Even now when we return from Church and I want Madam to listen to one important audio message that I’ve been preparing all week and I want her to hear every word of the message without distraction before she leaves at 6pm, I simply ask her to settle down and not worry about the ingredients. That message is more important to me than food. As she’s listening, I’m peeling oranges and setting it before her so she can use it to wash down the message. When the food was ready, she was invited to eat. That’s how we will live our own life by the grace of God. You can organize your own home as you like.

If you lack culinary skills you can learn. It’s not difficult. Beyond the need to eat, it can be very romantic when both of you do the cooking together. I’ve been there. It will increase your bond. If you’re not ready to grow your culinary skills, then prepare to do a lot of eating out when necessary or hire a hand to assist. Just make it easy for her however you can.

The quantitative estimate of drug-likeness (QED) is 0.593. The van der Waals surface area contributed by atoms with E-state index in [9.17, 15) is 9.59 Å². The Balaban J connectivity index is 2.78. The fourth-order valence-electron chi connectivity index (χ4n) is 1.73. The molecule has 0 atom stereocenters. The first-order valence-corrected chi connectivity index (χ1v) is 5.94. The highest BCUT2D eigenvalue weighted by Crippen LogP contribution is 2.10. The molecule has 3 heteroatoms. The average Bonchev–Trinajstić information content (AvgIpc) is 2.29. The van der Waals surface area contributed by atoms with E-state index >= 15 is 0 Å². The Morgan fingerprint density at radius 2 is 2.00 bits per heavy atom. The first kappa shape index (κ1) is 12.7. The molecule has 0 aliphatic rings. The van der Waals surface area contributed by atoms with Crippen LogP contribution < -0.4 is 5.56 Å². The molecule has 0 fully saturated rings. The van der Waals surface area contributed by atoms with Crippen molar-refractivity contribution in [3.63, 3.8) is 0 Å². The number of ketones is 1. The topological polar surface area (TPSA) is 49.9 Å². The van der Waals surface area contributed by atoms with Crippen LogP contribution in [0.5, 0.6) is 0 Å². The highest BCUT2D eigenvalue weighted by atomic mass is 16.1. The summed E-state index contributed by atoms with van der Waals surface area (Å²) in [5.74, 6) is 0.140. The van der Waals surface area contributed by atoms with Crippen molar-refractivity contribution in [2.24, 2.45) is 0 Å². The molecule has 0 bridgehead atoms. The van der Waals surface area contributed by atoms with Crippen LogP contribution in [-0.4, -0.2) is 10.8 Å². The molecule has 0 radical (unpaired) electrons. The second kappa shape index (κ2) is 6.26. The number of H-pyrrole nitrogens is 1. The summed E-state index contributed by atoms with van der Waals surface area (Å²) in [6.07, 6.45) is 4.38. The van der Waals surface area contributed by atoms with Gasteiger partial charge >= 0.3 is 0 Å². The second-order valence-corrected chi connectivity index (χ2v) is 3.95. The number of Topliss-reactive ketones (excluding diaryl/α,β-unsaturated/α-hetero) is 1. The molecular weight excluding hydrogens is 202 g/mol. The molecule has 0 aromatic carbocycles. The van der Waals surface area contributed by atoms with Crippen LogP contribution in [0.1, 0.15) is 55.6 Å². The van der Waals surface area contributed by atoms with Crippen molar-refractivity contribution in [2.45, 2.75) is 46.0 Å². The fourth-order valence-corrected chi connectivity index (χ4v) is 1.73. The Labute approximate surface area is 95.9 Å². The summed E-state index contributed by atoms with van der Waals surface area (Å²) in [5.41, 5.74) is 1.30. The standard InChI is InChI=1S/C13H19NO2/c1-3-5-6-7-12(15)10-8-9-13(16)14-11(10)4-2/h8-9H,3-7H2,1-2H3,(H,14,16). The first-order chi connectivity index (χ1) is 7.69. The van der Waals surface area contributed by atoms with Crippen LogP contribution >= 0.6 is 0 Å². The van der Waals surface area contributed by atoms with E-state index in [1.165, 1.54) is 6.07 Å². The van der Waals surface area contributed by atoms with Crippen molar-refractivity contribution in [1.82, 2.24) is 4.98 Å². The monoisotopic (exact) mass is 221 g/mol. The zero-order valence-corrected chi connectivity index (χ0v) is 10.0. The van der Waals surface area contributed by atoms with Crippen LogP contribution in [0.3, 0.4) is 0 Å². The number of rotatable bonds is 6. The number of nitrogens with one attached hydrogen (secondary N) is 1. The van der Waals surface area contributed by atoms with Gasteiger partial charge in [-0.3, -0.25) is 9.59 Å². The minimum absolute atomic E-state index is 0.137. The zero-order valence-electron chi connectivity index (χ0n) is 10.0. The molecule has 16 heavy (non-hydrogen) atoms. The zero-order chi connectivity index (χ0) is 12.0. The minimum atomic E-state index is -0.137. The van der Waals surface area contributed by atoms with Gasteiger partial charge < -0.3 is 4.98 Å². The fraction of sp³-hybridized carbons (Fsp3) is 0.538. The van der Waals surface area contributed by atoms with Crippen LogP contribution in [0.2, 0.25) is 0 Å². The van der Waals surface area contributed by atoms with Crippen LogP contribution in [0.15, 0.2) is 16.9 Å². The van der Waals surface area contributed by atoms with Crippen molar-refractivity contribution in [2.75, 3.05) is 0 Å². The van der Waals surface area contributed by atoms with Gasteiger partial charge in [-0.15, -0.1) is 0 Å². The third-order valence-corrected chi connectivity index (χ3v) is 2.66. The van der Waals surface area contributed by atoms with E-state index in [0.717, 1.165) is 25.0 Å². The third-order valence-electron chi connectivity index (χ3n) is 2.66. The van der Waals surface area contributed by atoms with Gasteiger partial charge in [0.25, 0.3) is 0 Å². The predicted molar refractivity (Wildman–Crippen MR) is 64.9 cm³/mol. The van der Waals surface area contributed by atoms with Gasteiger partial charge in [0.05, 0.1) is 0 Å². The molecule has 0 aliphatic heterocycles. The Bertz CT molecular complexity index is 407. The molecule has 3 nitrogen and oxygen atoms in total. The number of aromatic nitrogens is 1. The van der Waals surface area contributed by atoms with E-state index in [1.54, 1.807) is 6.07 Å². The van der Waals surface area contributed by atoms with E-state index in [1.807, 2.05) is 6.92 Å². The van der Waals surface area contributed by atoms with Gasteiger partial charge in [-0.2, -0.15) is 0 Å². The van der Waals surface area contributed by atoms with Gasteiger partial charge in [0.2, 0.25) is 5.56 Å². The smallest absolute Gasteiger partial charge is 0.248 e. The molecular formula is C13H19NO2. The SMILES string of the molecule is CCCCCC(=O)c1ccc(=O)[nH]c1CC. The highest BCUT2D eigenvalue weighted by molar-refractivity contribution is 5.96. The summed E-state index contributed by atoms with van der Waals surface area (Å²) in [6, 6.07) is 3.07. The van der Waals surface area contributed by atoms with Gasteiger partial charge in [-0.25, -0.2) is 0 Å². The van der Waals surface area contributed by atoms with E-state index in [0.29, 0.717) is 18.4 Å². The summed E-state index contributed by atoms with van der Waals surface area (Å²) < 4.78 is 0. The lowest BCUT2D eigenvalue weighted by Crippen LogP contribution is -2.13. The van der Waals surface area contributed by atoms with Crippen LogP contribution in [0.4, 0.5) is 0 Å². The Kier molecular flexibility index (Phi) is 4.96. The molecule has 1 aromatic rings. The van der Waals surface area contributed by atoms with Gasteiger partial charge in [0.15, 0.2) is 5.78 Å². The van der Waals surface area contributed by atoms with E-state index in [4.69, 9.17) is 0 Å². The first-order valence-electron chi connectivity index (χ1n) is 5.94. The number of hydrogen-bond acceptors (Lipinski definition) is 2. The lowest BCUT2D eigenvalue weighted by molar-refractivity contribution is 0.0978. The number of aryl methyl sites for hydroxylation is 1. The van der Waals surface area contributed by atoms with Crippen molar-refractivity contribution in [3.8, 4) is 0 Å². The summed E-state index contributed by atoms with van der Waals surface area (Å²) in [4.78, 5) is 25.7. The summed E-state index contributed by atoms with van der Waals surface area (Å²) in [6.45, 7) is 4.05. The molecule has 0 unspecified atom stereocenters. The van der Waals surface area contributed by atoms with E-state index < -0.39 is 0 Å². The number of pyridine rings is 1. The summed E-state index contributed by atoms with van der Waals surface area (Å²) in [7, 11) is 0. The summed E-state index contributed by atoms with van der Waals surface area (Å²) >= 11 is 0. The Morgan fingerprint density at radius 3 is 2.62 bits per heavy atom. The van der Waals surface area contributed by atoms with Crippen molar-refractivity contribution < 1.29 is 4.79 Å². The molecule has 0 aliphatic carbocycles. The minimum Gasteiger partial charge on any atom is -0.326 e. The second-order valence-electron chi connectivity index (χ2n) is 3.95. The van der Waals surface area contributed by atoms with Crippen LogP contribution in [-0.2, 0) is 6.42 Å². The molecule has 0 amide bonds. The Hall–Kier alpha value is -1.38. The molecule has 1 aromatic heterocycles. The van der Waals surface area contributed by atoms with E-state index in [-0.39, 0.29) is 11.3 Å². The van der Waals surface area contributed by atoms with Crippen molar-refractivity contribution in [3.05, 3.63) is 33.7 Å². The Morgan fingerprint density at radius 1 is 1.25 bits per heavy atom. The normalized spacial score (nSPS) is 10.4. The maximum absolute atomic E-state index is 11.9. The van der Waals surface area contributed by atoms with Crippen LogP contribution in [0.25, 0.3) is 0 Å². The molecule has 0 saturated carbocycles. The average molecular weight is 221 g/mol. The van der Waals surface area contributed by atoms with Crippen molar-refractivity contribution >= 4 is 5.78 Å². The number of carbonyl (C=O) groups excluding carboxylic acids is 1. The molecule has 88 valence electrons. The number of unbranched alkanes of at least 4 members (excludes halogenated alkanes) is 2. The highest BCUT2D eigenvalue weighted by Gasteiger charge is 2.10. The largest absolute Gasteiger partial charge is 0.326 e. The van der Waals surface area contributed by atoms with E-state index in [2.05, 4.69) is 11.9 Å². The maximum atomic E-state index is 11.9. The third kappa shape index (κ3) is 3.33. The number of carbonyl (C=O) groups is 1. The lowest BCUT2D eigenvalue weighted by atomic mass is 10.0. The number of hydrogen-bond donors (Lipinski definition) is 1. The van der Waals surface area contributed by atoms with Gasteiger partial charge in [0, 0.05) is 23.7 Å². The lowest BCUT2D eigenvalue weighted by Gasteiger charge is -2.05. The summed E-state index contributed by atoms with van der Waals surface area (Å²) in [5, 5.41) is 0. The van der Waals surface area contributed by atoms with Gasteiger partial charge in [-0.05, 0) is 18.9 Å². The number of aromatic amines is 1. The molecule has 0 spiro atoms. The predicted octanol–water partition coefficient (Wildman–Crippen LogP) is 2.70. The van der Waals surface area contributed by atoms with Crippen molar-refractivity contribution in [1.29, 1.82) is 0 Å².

Today as we leave, I want to give an altar call for men who want to join the cooking husband’s club.? You may want to share this article with your man. Who knows, he may like to join us.

Next week I’ll share with you how that the reason your husband will participate in the kitchen is not because he is not the sole provider. Even if he is the sole provider, he should still participate as occasion demands. And yet, there are times when despite the fact the provision is solely flowing through you as a woman, your husband cannot participate in the kitchen and yet you’re not being cheated. We will look at this next week.

Your brother,
Peniela Eniayo, Akintujoye.